程式扎記: [ HF Software Dev ] Chap11 : Bugs - Squashing bugs like a pro

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2012年4月8日 星期日

[ HF Software Dev ] Chap11 : Bugs - Squashing bugs like a pro

Preface : 
Your code, your responsibility...your bug, your reputation!  
When things get tough, it’s up to you to bring them back from the brink. Bugs, whether they’re in your code or just in code that your software uses, are a fact of life in software development. And, like everything else, the way you handle bugs should fit into the rest of your process. You’ll need to prepare your board, keep your customer in the loop, confidently estimate the work it will take to fix your bugs, and apply refactoring and prefactoring to fix and avoid bugs in the future. 

Previously On : 
You’d added Mercury Meals’ code into Orion’s Orbits and were all set to demo things to the CFO when you hit a problem. Well, actually three problems—and that adds up to one big mess... 

- Orion’s Orbits is NOT working 
Your customer added three new user stories that relied on some new code from Mercury Meals. Everything looked good, the board was balanced and you completed the integration work when, BOOM!, you ran your code and absolutely nothing happened. The application just froze...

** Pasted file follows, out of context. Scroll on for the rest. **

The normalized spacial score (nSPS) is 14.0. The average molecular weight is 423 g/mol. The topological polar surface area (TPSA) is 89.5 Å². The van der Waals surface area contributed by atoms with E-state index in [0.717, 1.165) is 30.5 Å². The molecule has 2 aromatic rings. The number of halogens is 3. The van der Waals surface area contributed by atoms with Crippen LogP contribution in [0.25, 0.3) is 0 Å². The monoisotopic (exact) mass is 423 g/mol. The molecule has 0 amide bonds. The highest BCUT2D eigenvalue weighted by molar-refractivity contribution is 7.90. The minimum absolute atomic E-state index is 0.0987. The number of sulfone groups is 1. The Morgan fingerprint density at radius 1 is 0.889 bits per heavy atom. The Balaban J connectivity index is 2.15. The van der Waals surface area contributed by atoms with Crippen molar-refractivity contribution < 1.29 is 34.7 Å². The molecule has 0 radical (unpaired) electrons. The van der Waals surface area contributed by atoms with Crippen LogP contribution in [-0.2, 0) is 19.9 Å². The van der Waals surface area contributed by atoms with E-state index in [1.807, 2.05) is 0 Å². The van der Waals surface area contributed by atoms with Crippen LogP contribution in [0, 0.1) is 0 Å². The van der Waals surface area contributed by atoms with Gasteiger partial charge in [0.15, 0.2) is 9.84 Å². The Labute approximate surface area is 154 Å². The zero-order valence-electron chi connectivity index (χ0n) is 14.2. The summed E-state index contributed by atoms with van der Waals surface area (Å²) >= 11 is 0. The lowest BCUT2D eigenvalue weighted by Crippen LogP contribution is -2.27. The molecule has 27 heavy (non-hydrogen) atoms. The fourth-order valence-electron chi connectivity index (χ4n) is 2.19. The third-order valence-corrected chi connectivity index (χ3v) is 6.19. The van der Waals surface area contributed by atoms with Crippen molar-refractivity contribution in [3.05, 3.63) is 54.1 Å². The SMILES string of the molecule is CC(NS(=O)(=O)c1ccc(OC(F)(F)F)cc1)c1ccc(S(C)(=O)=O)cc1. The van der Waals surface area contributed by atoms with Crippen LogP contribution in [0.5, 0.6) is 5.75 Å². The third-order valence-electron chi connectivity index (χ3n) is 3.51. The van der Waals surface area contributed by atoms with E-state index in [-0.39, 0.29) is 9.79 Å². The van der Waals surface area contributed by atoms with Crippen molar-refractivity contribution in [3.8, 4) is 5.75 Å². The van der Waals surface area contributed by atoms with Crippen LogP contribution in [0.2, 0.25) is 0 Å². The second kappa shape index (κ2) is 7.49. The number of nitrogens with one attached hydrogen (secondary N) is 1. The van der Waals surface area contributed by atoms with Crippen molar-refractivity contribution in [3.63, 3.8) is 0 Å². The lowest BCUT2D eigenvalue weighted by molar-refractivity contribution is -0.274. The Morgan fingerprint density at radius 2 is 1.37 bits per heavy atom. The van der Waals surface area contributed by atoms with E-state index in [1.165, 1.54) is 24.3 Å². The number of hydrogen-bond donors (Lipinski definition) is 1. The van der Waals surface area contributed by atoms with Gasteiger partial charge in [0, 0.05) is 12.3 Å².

- You have a LOT of ugly new code 
When you dug into the new code, you found a ton of problems. What’s causing the problems in Orion’s Orbits, and where should you start looking? 

- You have THREE user stories that rely on your code working. 
All of this would be bad enough, but there are three user stories that rely on the Mercury Meals code working, not just one. To make matters even worse, the CEO of Orion’s Orbits has talked you up to the CFO, and both are looking forward to seeing everything working, and soon... 
 

Let's get start : 
First, you’ve got to talk to the customer...Whenever something changes, talk it over with your team. If the impact is significant, in terms of functionality or schedule, then you’ve got to go back to the customer. And this is a big issue, so that means making a tough phone call... 
Before calling customer, you need to get things to a point where you can make a confident estimate as to how long this mess will take to fix..and get that estimate FAST. And firstly, you’re going to have to maintain this stuff so the best first step would be to get all the Mercury Meals code into your code repository and building correctly before we can even start to fix the problem. 
Crux : 
It’s your code, so the first step is to get it building...

Below are some suggestions of To-Do-List : 
- Create a place in your bug tracker for issues.
- Organize the source code into your standard src, test, docs, etc., directories.
- Write a build script.
- Put the code in your repository.
- Integrate the code into your CI configuration.
- Write tests simulating how you need to use the software.